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On your marks, get set, go! School sports is essential for body, mind and spirit

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Professor Michael le Cordeur is the head of the Department of Curriculum Studies at the University of Stellenbosch.

Thanks to the relaxation of the lockdown regulations, school sport is now allowed — as long as there is no physical contact. Sport is the ideal opportunity to get rid of excess energy. Otherwise, the teachers will have a hard time in class.

My wife and I drove through the town over the weekend to escape the Covid cabin fever. Everywhere we looked, children were playing sports. In one of the few broader streets, children were playing cricket with two refuse bins as wickets. In a narrow street, children were running relays with old water bottles as relay batons. The finish line was a rope between two lamp posts. In an open field, soccer was being played with a rugby ball. Children are well aware that contact sports like rugby are forbidden.

I am impressed; children have the ability to produce solutions when adults worry about trifles and often stumble over their own “wisdom”. It brings a warm feeling to my heart and reminds me of the Boland Sports Union and the early years of my teaching career.

The interhouse athletics meetings were a highlight of the school calendar. Weeks beforehand learners were exercising. In the PT periods (physical education), boys prepared the track under the watchful eye of Mr Kiepie Cupido. Girls had to make rosettes and Ms Margaret Ontong did not tolerate any nonsense. They were more afraid of her than of the principal.

The day started with a street race through the town. It was the privilege of the principal, Mr William Arendse, to set them off.  Male teachers patrolled the streets. Everywhere along the streets the parents lined up to cheer their children on. Winning was not an option for many (like me). But you wanted to finish the race because at the school gate the female teachers awaited you with an ice-cold cooldrink: red, yellow and green. After all, it was colour sports.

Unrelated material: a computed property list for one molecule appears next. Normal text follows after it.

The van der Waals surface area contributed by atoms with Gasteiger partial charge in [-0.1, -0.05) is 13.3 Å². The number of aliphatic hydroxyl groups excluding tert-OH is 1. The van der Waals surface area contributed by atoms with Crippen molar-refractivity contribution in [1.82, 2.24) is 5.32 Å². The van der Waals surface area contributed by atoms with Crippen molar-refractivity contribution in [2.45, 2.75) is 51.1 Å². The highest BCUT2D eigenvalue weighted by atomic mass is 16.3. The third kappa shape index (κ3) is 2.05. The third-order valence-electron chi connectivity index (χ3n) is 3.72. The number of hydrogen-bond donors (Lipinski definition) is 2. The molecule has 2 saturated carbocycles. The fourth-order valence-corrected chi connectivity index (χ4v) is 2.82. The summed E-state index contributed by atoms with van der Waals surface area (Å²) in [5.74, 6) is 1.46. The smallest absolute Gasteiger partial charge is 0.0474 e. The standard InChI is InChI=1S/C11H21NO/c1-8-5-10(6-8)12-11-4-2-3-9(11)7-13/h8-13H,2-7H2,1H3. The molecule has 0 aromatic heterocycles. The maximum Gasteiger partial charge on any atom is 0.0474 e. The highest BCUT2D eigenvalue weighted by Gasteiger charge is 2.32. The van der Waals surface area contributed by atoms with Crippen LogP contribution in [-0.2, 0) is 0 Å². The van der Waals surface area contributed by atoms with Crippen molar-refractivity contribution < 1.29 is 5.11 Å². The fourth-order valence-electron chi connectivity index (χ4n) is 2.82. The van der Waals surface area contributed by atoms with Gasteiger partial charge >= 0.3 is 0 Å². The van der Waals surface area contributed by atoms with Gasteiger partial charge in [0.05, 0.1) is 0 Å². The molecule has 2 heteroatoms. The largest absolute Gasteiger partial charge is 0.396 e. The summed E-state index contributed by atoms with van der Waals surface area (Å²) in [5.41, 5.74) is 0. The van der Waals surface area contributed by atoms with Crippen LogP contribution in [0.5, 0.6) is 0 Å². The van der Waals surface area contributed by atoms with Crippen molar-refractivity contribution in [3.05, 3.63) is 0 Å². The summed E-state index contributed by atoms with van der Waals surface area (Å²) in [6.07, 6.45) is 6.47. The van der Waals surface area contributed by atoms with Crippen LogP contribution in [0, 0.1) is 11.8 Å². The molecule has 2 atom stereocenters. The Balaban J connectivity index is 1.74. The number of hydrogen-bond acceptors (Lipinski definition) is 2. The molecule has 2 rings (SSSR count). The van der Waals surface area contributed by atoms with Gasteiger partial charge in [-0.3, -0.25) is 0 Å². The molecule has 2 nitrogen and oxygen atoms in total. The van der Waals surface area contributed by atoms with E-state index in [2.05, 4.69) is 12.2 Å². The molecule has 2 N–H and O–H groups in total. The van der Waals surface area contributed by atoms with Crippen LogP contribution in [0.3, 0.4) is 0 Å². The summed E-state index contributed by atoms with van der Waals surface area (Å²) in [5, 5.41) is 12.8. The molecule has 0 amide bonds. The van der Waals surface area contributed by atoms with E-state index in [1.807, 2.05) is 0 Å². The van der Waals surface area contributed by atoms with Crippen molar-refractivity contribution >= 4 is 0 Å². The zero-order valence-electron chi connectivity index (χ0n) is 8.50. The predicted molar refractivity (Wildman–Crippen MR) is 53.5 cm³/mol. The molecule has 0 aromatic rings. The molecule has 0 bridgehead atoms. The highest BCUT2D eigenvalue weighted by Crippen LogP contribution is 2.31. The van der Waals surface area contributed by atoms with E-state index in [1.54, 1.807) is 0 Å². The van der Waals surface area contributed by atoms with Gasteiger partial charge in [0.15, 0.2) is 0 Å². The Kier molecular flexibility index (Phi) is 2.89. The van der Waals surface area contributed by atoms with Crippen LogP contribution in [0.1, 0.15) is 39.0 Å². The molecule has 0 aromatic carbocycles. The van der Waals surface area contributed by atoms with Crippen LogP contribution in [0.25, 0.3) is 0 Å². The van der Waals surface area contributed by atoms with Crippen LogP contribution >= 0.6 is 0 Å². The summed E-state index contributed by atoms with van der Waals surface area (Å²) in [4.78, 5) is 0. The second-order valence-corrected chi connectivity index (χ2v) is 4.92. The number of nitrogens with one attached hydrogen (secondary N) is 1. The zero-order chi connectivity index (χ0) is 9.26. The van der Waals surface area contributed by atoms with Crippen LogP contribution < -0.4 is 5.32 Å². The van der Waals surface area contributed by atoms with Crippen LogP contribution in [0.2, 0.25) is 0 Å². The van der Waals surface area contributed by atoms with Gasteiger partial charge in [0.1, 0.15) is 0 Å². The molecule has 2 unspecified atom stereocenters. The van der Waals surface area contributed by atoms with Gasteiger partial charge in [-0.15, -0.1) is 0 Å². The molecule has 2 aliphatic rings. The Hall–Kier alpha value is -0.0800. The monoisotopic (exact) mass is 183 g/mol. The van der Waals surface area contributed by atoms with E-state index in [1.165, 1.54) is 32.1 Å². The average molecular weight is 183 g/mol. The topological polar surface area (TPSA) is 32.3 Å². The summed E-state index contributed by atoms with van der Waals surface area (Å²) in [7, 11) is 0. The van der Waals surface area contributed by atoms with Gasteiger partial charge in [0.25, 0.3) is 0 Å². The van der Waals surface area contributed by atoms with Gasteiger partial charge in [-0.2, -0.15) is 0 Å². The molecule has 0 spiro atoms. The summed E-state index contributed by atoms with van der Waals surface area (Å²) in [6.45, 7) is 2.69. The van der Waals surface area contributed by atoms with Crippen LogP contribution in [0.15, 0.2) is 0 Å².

In my day, Francois (Kaballie) Davids dominated the race. Later he would set a number of records on the athletics track. Not to mention his achievements on the rugby field. He was one of the fastest loose forwards with whom or against whom I have played. Boland captain. SA Rugby Union (Saru) captain. And now deputy president of Saru. It all started with the colour sports.  

Now that the schools have reopened, there is an opportunity for new heroes to be discovered. Thanks to the relaxation of the lockdown regulations, school sport is now allowed — as long as there is no physical contact. This provides the opportunity for soccer, cricket and chess (as long as they wear their masks). Looking at the children, it is clear that the extra-long holiday has taken its toll. Competition with other schools is taboo; thus a colour sports event would be the ideal opportunity to get rid of the excess energy. Otherwise, the teachers will have a hard time in class.

As no spectators are allowed, we may just get the greatest number of participants ever. So start marking the lines on the athletics track with lime. Dust off the flag of Red House and make those rosettes and some extra masks in red, blue and green so that each child is safe and recognisable. Just ensure that the hands of the athletes holding the relay batons are sanitised.

Academia is important. But so are sports and culture. Indeed, our children need to just be children again. Best wishes to all teachers and learners in 2021.

On your marks, get set, go! DM

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"Information pertaining to Covid-19, vaccines, how to control the spread of the virus and potential treatments is ever-changing. Under the South African Disaster Management Act Regulation 11(5)(c) it is prohibited to publish information through any medium with the intention to deceive people on government measures to address COVID-19. We are therefore disabling the comment section on this article in order to protect both the commenting member and ourselves from potential liability. Should you have additional information that you think we should know, please email [email protected]"